Featured Media Resource: VIDEO: Do You Understand the Minimum Wage Debate? (Citizen Tools)
View a non-partisan explanation of the history and current status of the minimum wage debate.
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Learn More about Raising the Minimum Wage
The federal minimum wage is currently $7.25 per hour. Many people believe that it should be substantially higher and others believe that increasing it would harm small businesses and the economy.
According to Heather Boushey, Executive Director and Chief Economist at the Washington Center for Equitable Growth, raising the minimum wage is an important anti-poverty measure. A person earning the current minimum wage and working a 40-hour week makes $15,080 per year, which is barely above the poverty line for a single adult and is well below it for someone supporting children. The most recent proposal to increase the federal minimum wage would have raised it to $10.10 per hour, though it didn’t pass. More than half of the states (including the District of Columbia) already have higher minimum wages than the federal minimum wage. The District of Columbia is currently the highest at $10.50/hour. There has been discussion lately about increasing the federal minimum wage to $15 per hour, which would bring a family relying on a single wage-earner above the poverty line.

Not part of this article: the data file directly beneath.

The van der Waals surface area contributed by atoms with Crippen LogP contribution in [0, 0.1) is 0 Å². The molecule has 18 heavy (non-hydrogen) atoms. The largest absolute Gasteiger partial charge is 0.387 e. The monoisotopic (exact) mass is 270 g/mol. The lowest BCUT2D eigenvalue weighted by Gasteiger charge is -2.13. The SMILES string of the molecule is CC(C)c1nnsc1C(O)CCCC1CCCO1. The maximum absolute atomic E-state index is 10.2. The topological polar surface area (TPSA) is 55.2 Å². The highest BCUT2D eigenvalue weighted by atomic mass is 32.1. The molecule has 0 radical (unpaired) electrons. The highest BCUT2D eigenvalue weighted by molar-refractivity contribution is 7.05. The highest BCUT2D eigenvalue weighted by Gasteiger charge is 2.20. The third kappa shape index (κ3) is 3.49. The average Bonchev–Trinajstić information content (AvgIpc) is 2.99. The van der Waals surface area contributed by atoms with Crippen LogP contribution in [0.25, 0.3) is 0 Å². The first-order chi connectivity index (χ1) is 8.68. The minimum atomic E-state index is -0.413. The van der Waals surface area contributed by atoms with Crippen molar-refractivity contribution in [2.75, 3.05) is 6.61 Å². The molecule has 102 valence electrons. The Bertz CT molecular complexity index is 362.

Some sources cite growing income inequality and the shrinking middle class as a reason to raise the minimum wage. The Pew Research Center defines a household as “middle-income” if it earns between 67 and 200 percent of the state’s median income, and for many years America was a predominantly middle-class nation. But by 2015, only about half of adult Americans were living in middle-income households, with 29% below that and 21% above. Income inequality adversely affects life expectancy. According to the Department of Health and Human Services, in the 1980s, wealthy Americans lived 2.8 years longer than the poor, but by the 1990s, when the income gap had widened, the rich were living 4.5 years longer than the poor. Income also plays a significant role in a person's education, and vice versa. Simply put, the higher the education level, the higher the income. In 2009, people with professional degrees earned, on average, more than six times as much as people who did not graduate from high school: $128,000 versus $20,000. With the cost of higher education continuing to rise, a college degree is out of reach for many people from low-income families, making the gap even worse.